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Common Concerns & Questions About Bankruptcy

Creditor and shareholder involvement in a Chapter 11 bankruptcy

| Mar 27, 2015 | Chapter 11 |

Sometimes, a Texas business hits a rough economic patch and over a certain period begins to lose money to a point where the business loses economic viability. Obviously, in such situations, solvency can become a major problem. To address this situation, a business could choose to file bankruptcy under Chapter 11 and with legal protection, slowly liquidate assets and move toward paying creditors.

In a substantially large number of Chapter 11 cases filed, creditors play a significant role in the proceeding or at least in the beginning of the work toward a filing. A committee of creditors, consisting of the seven largest unsecured claimholders is appointed by the U.S. Bankruptcy trustee. Among the committee’s functions is participation in the formulation of the bankruptcy plan and serving as consultant to the debtor in regard to the administration of the case. Additionally, the committee can also launch an investigation of the debtor’s conduct as well as the daily operations of the business seeking bankruptcy relief.

It may appear that active participation of the company’s largest creditors may leave little room for smaller equity shareholders to stake their claims, especially lacking the resources brought to the table by the creditor committee. However, the Bankruptcy Code also provides provisions to address exactly those concerns.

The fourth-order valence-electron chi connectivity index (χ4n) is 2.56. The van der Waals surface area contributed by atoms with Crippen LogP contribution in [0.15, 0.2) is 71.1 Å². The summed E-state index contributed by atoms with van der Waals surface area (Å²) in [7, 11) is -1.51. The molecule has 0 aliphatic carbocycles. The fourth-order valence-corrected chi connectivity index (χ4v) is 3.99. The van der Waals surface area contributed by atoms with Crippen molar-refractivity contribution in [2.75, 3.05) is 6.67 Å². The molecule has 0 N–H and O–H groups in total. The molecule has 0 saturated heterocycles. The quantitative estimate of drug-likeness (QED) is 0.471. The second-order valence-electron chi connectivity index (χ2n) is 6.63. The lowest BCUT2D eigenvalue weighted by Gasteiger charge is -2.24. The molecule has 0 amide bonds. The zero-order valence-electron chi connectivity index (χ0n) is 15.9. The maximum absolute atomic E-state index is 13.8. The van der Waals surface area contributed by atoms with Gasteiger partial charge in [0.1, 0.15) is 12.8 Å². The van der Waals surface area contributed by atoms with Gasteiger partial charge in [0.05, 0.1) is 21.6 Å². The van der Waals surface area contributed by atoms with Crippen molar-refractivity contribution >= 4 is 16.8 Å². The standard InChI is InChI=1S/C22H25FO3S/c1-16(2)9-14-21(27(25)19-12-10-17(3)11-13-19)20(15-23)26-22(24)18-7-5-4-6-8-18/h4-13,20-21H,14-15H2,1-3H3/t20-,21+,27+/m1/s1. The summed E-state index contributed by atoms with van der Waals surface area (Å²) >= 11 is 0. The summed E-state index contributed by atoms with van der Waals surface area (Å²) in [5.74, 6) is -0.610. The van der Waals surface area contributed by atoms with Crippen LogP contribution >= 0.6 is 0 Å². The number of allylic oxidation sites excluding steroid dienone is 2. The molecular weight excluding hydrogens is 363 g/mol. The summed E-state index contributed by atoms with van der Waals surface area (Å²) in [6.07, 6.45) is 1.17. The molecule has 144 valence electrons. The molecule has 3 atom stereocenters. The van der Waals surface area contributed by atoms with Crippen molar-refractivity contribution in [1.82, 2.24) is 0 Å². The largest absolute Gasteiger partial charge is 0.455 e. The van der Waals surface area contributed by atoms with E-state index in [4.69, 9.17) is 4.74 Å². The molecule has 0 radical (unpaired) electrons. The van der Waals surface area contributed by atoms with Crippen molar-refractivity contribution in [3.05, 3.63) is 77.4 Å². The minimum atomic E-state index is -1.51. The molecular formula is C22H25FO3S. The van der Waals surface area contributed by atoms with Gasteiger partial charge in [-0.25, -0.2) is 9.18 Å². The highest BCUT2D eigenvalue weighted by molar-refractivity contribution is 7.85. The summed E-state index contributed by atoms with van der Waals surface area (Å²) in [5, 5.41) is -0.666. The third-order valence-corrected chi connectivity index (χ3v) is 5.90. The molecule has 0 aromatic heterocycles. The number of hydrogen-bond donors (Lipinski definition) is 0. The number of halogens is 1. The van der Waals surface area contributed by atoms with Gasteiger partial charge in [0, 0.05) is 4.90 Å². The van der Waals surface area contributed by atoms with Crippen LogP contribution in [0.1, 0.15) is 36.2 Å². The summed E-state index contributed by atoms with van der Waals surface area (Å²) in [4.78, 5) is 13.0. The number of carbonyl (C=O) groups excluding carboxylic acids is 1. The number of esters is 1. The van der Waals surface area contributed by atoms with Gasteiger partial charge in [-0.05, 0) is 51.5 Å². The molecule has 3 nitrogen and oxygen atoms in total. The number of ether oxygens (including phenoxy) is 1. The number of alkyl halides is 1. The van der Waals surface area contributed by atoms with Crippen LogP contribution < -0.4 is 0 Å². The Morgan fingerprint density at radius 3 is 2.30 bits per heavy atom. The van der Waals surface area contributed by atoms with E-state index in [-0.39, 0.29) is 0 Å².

In similar fashion, the law provides for the creation of an equity security holder committee which collectively represents the interests of the company’s shareholders. The members of this equity committee can provide shareholders at large with meaningful access to the bankruptcy proceedings and subsequently, equal opportunity to defend any shareholder claims in the process. However, the law requires the creation of the creditor committee in every Chapter 11 case. Equity security holder committees are relatively rare, only occurring in bankruptcy cases involving very large companies or corporations.

Source:, “Reorganization under the Bankruptcy Code,” Accessed on March 19, 2015